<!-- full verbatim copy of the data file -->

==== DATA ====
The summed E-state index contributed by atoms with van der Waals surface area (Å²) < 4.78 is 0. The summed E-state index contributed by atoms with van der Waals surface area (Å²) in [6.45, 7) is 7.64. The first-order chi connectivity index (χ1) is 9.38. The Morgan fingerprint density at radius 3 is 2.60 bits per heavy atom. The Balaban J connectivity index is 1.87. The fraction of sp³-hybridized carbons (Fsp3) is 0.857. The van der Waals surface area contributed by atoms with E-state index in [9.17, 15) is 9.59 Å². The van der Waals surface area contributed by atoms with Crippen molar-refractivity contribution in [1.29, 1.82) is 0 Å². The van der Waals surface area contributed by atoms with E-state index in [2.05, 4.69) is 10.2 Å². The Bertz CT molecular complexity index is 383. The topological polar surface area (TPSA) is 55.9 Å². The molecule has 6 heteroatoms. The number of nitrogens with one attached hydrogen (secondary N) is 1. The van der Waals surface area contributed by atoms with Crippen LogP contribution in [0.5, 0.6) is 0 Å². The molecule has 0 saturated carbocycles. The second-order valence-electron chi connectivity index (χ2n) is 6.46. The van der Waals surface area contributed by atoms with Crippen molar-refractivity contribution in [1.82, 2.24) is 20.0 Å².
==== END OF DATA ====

The summed E-state index contributed by atoms with van der Waals surface area (Å²) < 4.78 is 0. The summed E-state index contributed by atoms with van der Waals surface area (Å²) in [6.45, 7) is 7.64. The first-order chi connectivity index (χ1) is 9.38. The Morgan fingerprint density at radius 3 is 2.60 bits per heavy atom. The Balaban J connectivity index is 1.87. The fraction of sp³-hybridized carbons (Fsp3) is 0.857. The van der Waals surface area contributed by atoms with E-state index in [9.17, 15) is 9.59 Å². The van der Waals surface area contributed by atoms with Crippen molar-refractivity contribution in [1.29, 1.82) is 0 Å². The van der Waals surface area contributed by atoms with E-state index in [2.05, 4.69) is 10.2 Å². The Bertz CT molecular complexity index is 383. The topological polar surface area (TPSA) is 55.9 Å². The molecule has 6 heteroatoms. The number of nitrogens with one attached hydrogen (secondary N) is 1. The van der Waals surface area contributed by atoms with Crippen LogP contribution in [0.5, 0.6) is 0 Å². The molecule has 0 saturated carbocycles. The second-order valence-electron chi connectivity index (χ2n) is 6.46. The van der Waals surface area contributed by atoms with Crippen molar-refractivity contribution in [1.82, 2.24) is 20.0 Å².